Feel? There's no feeling here.
Let's start with the history. Usually a laptop dock meant a device with a proprietary bottom (or sometimes side) connector and many standard connectors on its back. These typically were almost passive devices: the functionality was passed from the dense proprietary connector and the dock merely wired these into standard connectors like USB, VGA, DVI, Ethernet and such. A few very simple ICs were present to for example facilitate switching between a VGA or a DVI output but these were completely transparent to the user. A USB hub had a bit more active role where it would "split" the USB signal into four, crudely speaking. Some more advanced models would integrate one or more USB-to-something device, like an USB-to-Ethernet adapter or USB-to-audio or USB-to-SD reader. These two categories got merged when USB C emerged and the phrases meant typically the same device: a USB hub described above with various integrated devices and one or more display outputs. If these were DisplayPort then it was just old-style-dock rewiring, if it was HDMI then an appropriate LSPcon was added after the DisplayPort. Thunderbolt muddied the waters (much) further but this is getting long enough.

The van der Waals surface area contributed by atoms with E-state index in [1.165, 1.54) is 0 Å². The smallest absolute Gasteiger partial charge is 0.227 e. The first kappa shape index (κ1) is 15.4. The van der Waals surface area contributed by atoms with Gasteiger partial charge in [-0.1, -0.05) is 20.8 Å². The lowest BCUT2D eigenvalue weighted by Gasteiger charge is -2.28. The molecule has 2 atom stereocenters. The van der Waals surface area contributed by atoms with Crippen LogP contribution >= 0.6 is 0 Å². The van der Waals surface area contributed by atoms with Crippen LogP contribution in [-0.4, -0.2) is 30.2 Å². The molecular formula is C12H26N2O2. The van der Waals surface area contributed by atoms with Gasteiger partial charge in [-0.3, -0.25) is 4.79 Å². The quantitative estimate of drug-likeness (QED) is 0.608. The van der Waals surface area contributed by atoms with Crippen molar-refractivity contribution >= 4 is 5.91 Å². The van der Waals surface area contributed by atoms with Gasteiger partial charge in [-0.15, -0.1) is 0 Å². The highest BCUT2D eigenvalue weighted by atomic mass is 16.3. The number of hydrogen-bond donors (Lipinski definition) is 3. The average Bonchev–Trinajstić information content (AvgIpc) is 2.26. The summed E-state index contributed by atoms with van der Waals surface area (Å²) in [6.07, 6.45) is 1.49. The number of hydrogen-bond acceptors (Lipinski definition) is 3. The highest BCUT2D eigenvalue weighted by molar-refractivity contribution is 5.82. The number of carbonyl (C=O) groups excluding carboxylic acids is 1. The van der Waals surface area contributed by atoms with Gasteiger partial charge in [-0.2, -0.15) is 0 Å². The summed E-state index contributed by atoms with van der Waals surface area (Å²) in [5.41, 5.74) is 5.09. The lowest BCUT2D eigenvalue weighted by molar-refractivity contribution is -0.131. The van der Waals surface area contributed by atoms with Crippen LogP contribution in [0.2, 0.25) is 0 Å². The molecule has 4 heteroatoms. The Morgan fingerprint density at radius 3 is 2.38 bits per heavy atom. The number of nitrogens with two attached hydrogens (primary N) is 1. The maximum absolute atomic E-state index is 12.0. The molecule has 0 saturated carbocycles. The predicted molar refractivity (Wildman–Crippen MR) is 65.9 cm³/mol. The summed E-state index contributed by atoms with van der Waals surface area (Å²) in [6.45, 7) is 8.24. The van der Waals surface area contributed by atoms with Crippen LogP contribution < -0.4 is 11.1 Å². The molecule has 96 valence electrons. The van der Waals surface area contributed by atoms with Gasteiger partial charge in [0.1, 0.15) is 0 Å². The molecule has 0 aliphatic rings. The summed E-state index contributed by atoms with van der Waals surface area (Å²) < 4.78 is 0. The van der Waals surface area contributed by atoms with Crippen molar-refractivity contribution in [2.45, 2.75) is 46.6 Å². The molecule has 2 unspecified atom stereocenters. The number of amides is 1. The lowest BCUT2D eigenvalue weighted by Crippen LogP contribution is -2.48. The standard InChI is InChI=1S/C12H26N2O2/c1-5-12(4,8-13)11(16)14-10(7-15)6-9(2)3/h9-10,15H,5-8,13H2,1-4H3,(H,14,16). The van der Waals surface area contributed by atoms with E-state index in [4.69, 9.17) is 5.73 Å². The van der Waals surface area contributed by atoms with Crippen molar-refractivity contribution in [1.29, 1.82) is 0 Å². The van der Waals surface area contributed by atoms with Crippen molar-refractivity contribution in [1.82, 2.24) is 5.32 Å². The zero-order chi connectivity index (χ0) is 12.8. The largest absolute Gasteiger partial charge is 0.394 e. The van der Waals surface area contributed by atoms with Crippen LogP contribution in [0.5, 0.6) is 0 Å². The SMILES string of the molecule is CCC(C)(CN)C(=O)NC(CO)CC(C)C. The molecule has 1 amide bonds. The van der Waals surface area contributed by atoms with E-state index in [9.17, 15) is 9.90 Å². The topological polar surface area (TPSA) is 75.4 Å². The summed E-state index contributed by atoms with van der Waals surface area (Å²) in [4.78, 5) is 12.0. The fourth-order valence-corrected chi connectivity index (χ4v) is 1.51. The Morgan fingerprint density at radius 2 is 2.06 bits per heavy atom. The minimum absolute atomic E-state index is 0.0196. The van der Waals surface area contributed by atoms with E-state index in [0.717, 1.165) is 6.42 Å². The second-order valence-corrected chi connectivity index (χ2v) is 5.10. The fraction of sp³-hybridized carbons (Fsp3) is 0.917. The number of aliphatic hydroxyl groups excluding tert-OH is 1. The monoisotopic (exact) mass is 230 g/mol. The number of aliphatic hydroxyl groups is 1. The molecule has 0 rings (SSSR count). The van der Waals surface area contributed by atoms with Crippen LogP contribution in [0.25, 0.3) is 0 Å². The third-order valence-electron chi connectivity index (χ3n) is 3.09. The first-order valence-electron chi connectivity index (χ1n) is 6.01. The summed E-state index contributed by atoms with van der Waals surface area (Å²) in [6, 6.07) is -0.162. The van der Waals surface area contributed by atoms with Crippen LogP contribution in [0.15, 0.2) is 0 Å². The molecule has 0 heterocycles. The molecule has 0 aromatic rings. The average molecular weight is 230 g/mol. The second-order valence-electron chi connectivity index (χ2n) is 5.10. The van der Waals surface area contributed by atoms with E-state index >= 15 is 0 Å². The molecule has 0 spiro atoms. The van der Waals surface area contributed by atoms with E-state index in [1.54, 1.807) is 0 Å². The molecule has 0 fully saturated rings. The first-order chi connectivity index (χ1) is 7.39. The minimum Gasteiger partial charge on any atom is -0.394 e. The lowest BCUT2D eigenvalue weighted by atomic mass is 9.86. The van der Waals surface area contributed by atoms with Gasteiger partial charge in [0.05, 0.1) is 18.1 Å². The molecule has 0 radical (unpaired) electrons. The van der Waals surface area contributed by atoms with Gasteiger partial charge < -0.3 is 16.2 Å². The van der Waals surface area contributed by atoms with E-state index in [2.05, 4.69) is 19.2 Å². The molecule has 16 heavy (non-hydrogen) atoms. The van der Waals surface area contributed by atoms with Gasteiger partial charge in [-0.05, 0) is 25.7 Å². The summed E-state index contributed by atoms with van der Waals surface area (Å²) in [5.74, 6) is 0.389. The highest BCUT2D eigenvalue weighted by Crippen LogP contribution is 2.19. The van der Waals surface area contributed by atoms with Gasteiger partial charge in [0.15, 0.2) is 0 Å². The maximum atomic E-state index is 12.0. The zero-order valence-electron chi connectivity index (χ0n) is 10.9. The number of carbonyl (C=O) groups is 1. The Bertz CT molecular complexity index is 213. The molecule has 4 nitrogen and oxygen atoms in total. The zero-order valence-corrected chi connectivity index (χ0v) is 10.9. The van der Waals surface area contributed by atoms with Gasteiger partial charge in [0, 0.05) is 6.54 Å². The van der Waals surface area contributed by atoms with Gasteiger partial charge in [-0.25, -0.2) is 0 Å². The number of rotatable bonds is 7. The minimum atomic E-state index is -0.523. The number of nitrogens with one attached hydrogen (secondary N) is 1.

The USB4 specification was the first to actually standardize these kind of hubs. So nowadays:
  1. The marketing phrase "USB4 hub" or "Thunderbolt 4 hub" almost always means a real USB4 hub.
  1. The marketing word dock can mean either a USB4 hub or an USB4 endpoint device.
You can find more about USB4 hubs in the [USB4 System Overview] . A popular endpoint silicon central to many docks is the Via VL830. All in all, comparing hubs to docks is an exercise in futility because docks is not a standardized category.
Second, there's no such thing as "better" or "worse" as long as the specification is kept and quality assurance is satisfactory. You have a set of devices you want to connect to a certain host (or multiple hosts, sometimes), have certain power needs and other miscellanous factors like cord length. After all such criteria is enumerated, the deciding factors become support and price.